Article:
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Four Starving Children Rescued from Denver Apartment

Update Date: Oct 08, 2013 12:01 PM EDT
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According to the local authorities, four young and severely malnourished boys were rescued from a dirty Denver apartment in Colorado. The affidavit, which was released yesterday, Oct 7, detailed the children as possible abuse victims that appeared to only know how to speak in grunts.

The children, ages two, four, five and six, were living alongside cat and human feces, urine and flies. They showed no signs of knowing any kind of spoken language and they were not toilet trained. Their parents, Wayne Sperling, 66 and Lorinda Bailey, 35, have since been charged on four counts of felony child abuse, revealed the Denver District Attorney's office. Although the couple did not live together, Bailey stated that she was still able to see her children every day.

The father, Sperling who is unemployed stated that he did not believe the apartment was filthy. He also stated that he was planning on getting certified to teach his children at home. Bailey added that her children had no developmental disorders and claimed that they spoke to her normally. She also stated that the apartment was safe and not that dirty.

Upon arriving at the scene, the officials stated that the children were so malnourished that they could not identify which boy was the oldest. Two of the children were only wearing diapers. Furthermore, the police stated that the smell in the apartment was almost unbearable. The filth was visible on all aspects of the home with cat urine soaked into the floors. Apparently there were five cats living in the apartment as well. The police stated that right under the bunk beds where the children slept, there was up to two inches of cat feces. The beds had no sheets or pillows.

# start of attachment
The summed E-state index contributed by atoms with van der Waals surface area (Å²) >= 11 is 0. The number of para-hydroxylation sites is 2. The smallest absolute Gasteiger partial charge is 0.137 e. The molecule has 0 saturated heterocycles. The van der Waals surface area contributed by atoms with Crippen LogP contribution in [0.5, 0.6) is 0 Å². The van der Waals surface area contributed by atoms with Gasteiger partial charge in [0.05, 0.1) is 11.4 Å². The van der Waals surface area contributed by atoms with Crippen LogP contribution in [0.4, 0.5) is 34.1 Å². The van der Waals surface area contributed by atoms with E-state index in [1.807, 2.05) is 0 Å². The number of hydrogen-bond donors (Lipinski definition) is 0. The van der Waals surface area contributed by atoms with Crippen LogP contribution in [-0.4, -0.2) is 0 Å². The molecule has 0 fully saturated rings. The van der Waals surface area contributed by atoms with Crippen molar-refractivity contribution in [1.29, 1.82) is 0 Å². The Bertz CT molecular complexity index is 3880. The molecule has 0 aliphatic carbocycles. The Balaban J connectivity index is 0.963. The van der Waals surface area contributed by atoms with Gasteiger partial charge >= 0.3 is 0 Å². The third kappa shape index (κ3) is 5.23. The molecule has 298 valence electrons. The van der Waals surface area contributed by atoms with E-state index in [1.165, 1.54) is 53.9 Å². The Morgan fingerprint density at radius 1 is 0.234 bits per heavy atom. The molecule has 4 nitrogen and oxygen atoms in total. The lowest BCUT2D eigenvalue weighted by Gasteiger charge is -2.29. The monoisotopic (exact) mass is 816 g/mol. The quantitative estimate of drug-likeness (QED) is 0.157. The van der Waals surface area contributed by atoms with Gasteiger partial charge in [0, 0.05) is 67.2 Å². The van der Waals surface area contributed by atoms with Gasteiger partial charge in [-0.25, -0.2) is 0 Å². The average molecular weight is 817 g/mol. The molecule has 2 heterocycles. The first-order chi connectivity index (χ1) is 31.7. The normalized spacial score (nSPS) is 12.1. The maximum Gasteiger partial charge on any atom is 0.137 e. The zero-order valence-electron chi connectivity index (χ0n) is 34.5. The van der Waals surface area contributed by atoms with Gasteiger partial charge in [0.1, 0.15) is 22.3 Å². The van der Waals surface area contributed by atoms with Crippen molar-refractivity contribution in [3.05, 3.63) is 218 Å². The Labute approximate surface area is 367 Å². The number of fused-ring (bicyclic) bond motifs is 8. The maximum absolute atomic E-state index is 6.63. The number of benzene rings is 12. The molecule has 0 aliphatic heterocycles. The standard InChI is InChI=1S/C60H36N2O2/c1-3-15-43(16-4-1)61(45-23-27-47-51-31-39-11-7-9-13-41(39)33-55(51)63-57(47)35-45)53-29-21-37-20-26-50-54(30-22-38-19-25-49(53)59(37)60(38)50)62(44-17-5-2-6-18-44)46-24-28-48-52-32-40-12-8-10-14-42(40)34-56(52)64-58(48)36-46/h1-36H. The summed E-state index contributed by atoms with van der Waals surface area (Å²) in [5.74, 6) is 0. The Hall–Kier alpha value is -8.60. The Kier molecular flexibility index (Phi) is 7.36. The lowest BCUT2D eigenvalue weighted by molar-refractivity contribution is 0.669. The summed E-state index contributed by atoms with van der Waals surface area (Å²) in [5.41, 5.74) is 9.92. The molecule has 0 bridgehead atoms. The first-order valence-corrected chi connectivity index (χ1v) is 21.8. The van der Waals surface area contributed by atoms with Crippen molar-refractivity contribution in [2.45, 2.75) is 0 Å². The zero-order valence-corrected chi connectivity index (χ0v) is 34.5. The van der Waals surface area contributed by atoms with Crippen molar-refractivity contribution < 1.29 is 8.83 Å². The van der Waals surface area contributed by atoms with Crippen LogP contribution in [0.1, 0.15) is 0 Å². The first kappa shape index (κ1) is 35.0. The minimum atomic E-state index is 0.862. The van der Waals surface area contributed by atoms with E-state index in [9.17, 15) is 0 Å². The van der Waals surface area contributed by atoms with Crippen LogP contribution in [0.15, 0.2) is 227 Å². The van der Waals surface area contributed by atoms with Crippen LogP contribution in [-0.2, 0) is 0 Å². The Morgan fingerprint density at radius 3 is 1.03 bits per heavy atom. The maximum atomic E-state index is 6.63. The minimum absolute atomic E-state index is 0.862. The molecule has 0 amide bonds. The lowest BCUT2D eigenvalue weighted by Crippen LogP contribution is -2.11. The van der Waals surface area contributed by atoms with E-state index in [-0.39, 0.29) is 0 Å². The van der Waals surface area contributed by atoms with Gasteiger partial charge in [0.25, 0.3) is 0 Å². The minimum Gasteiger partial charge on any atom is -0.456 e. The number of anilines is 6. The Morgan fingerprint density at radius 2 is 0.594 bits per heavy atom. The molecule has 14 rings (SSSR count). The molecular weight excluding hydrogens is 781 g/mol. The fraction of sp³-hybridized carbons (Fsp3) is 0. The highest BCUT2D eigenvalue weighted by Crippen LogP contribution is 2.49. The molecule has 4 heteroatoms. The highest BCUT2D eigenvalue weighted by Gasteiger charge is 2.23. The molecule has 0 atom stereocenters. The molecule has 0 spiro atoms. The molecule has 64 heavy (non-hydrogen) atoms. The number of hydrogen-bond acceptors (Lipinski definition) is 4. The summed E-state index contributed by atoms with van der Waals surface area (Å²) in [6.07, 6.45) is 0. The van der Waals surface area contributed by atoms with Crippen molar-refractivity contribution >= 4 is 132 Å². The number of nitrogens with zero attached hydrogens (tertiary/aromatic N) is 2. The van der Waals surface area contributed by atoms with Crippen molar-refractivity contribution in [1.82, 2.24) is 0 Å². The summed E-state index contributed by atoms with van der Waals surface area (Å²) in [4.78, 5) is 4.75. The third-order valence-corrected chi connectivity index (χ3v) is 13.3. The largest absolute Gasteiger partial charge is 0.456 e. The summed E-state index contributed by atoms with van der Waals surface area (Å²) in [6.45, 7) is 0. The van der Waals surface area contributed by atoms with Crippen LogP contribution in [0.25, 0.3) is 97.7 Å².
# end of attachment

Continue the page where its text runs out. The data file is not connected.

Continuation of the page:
The rescue occurred after Bailey brought her youngest son to the St. Joseph's Children's Hospital due to a cut on his forehead back on Sept 29. The doctor who treated the boy noticed that he did not speak at all. The boy appeared to have be unwashed and reeked of cigarette smoke. After the doctor noticed additional bruising on the boy's ear, the hospital notified the Denver Police. The police went with Denver Human Services caseworker, Jill Perry to check on the welfare of the children.

The children have since been placed in protective custody.

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